The Only Way

I was not going to do this.

This morning I filled my teapot and then I put it on the stove to heat the water. It wasn’t until I smelled something burning that I realized that I had put my electric teapot on the open flame and the bottom was melting.

I took the kettle off the burner and I knew. I knew I could not dance around my own stories and my own truths any longer; what happened yesterday on the national stage opened old wounds that no band-aid will repair.

This will not be easy to read.

When I was in eighth grade, each day I had to traverse the campus to get from one class to another. And on that walk, each day a boy I knew would reach out to me and squeeze my breast and say “Honk, honk,” and then he and his friends would howl with laughter as they went on their way.

When I was eighteen and a freshman in college, a senior came to my room one night, in the first few weeks of my freshman year, and stole my virginity in the darkness. It was awful. At some point he said, “Don’t worry, it will get better some day.”

His best friend was down the hall at the time, raping one of my friends who subsequently got pregnant and left school.

One time I was at a party at a friend’s house and the husband of one of my best friends rubbed his hard penis against me and said with great enthusiasm and pride, “Pretty good, huh?” Neither one of us was drunk. His children were at the party, too.

One time I was driving in a car with a man who lived in the same town as I. We were heading to the hardware store to get supplies for a project he had offered to undertake for the shop I owned at the time. In the car he told me that he had had his penis pierced and then asked me if I wanted to see it. 

Four stories are enough for this morning; there are more.

I remember their faces and their names clearly because all of it is “indelible in the hippocampus,” as Dr. Blasey Ford said in her description of her own version of this hell.

Why did I not act to stop these crimes? These heinous acts? Had I been socialized to be quiet? Complacent? Complicit? Do we all believe that boys will be boys? Why did I not report what had happened with the intention that someone with authority would stop these boys and men from doing further harm? Was I embarrassed? Afraid? In disbelief? Did I try to forget it as soon as it was over?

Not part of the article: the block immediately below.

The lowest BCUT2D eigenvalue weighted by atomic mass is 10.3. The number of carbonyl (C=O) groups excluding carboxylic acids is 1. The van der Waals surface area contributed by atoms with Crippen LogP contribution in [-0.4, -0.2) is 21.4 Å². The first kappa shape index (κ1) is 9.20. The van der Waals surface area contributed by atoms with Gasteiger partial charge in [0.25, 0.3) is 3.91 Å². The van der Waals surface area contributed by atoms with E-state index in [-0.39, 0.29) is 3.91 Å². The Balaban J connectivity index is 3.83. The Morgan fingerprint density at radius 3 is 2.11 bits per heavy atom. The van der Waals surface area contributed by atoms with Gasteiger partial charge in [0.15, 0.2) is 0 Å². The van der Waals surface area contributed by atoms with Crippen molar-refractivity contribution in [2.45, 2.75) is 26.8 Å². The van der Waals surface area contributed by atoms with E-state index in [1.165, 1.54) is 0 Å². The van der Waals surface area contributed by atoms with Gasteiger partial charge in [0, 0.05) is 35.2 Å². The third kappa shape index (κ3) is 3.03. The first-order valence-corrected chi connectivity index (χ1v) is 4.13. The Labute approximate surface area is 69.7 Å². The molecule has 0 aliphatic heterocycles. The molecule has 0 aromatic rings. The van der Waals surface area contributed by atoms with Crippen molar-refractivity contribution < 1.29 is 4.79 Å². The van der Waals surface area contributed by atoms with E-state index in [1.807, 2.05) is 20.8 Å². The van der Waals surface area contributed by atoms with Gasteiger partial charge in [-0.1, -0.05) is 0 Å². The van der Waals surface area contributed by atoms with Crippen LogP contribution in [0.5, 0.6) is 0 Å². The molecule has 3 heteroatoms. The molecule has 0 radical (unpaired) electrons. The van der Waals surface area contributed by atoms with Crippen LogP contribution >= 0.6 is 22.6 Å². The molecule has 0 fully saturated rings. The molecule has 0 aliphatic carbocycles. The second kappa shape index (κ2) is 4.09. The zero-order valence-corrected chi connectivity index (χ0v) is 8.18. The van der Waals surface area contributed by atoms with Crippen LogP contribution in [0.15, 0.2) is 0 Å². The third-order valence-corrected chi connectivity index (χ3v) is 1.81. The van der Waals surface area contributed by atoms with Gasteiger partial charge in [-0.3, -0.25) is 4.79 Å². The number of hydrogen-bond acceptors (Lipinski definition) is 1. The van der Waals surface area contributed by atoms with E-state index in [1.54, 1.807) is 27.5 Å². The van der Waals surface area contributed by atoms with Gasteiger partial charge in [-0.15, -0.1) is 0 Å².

Yes, but it didn’t work because I remember these events now, far more clearly than I would like.

Does my story matter today?

For the past two days a dear friend of mine has been sharing with me, through a tsunami of tears, his story of having been abused and violated as a boy.

Should any of us be talking about these things, all these years later? Will it be hard for the people we love to hear what we endured?

Yes. And yes.

The violation of a person’s boundaries, the theft of their dignity and sense of safety and well-being is an atrocity and it happens every day in myriad ways. The stories of these transgressions and others of similar ilk involving disregard for the sacred pieces of our lives; of our physical, emotional and spiritual well-being, are the kinds of truths that must be shared and recorded; it is the only way that things will change.

I can only speak as a woman, though I know too many men who were abused, too; this is a small piece of my anger at work today: if you are a man and you have ever violated the sacred spaces of a woman’s life, you are a vile man. If you are a man who has a daughter or a sister or a mother or a grandmother he loves and you have ever violated the sacred spaces of a woman’s life, dismantling her well-being with your incivility and malevolence, with your sober and drunken horrors, I pray with every cell of my being that you get help, that you will find the courage to face your truths and that you will choose to bless this world with the goodness in you and not contribute to the brokenness with your darkness.

I have spoken my piece and I pray for a better world. May we enter into days of less acceptance and greater healing.